Council Approves Racial Equity Training for City Leaders

First published in the July 30 print issue of the Burbank Leader.

By Gavin J. Quinton
Burbank Leader

The Burbank City Council approved funding this week for a classroom training program to educate city leaders on addressing racial disparities in the city. The program’s curriculum, called “Race Equity and Leadership,” or REAL, will include lessons on institutional racism, key historical events and other human-resources tools.
The city approved $130,000 in unallocated budget funds for the project, which isn’t enough to provide training for all board and commission members. Instead, training will be offered to chairs and vice chairs of city committees, including the City Council.
“The city of Burbank is committed to an organization and community that cares for everyone, ensuring all [are] included and cared for equally,” said Judie Wilke, assistant city manager, in her presentation to the City Council this past Tuesday.
The council began discussing potential equity measures in June 2020. In light of national civil unrest after Minneapolis police officer Derek Chauvin killed George Floyd, the City Council considered establishing a reconciliation committee to “foster community dialogue regarding the divisiveness that was created during the COVID-19 pandemic,” according to city officials.
Burbank Unified School District also controversially removed five classic novels including “To Kill a Mockingbird” from the district’s mandatory reading list in 2020 due to depictions of racism. Local activists, such as Sungjoo Yoon, spoke out against the move during a BUSD meeting, saying that the books taught him about social justice and the dangers of complacency.
Ultimately, City Council members approved a resolution against hate, displayed it in City Hall and created a Council subcommittee on racial equity and diversity. The subcommittee has held four meetings since December 2020.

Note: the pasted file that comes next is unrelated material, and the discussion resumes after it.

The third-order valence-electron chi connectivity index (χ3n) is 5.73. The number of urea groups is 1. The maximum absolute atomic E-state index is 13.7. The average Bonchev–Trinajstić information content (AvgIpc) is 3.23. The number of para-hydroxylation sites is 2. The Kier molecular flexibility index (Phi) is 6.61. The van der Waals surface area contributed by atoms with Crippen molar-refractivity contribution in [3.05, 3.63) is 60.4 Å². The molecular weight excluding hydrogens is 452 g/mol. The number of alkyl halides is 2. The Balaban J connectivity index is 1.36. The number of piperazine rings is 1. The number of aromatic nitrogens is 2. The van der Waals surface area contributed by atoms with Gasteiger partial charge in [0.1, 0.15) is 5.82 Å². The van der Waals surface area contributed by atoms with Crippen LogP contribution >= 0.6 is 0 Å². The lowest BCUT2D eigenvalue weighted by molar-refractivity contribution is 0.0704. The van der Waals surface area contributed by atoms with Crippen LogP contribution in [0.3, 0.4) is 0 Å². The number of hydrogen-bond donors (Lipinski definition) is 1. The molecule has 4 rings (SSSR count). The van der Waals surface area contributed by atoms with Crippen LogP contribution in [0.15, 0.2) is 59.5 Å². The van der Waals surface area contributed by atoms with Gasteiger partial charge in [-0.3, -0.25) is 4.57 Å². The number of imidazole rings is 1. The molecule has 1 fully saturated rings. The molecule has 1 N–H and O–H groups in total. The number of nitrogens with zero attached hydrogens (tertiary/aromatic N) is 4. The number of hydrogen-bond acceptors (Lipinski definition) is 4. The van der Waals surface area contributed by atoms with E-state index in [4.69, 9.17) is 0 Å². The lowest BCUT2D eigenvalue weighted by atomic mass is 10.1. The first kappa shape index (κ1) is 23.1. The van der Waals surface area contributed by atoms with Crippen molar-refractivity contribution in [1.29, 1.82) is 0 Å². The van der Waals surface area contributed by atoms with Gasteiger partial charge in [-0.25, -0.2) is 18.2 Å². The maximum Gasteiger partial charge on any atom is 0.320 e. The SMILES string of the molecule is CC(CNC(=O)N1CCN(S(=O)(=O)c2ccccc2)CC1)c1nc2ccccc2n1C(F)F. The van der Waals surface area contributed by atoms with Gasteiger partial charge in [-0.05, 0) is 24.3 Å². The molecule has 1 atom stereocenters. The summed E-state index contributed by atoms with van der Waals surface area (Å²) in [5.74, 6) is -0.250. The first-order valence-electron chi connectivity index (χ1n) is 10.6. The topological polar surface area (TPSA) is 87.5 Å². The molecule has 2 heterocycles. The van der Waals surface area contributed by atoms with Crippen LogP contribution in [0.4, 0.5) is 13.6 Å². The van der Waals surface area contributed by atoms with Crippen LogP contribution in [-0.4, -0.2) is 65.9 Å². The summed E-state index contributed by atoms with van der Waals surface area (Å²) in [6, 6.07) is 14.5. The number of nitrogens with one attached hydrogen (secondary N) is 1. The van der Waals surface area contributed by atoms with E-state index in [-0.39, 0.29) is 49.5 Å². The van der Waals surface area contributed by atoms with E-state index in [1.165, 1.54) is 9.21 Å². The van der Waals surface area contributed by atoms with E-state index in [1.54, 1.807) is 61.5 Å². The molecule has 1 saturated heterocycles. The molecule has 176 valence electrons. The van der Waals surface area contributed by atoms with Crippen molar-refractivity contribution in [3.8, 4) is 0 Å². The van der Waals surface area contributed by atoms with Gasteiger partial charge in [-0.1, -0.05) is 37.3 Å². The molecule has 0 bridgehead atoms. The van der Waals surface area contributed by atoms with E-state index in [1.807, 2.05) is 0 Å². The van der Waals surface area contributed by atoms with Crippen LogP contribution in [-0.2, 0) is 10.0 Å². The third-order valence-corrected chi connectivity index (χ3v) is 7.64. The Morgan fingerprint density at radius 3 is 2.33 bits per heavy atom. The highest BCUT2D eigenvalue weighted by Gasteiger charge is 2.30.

At a meeting this past Feb. 9, the subcommittee heard a presentation from the National League of Cities, or NLC, an organization whose mission is to strengthen local leadership, influence federal policy and drive innovative solutions.
NLC created the REAL program to strengthen local government leaders’ knowledge and capacity to eliminate racial disparities, heal racial divisions and build more equitable communities, according to city officials.
To implement the training, the city will assemble a “Racial Equity Core Team” in partnership with REAL, responsible for engaging officials with curriculum and coaching. Its members will also interface with community members and stakeholders “to prepare a racial equity plan to eventually be adopted by the City Council,” Wilke said.
“The plan will seek to assert community-informed goals, address root causes and inequities by identifying policy practice and procedural changes, as well provide an indicator that measures success,” she said.
The team may consist of city employees from every level and department as well as community members from organizations such as the Burbank Human Relations Council. The team could also be approved to continue the program after the $130,000 funding from the NLC is exhausted, Wilke said.
The council voted unanimously on Tuesday, July 26, to adopt the classroom training agreement with the NLC and to establish the Racial Equity Core Team. The training is expected to support Burbank city staff and leaders through January 2024.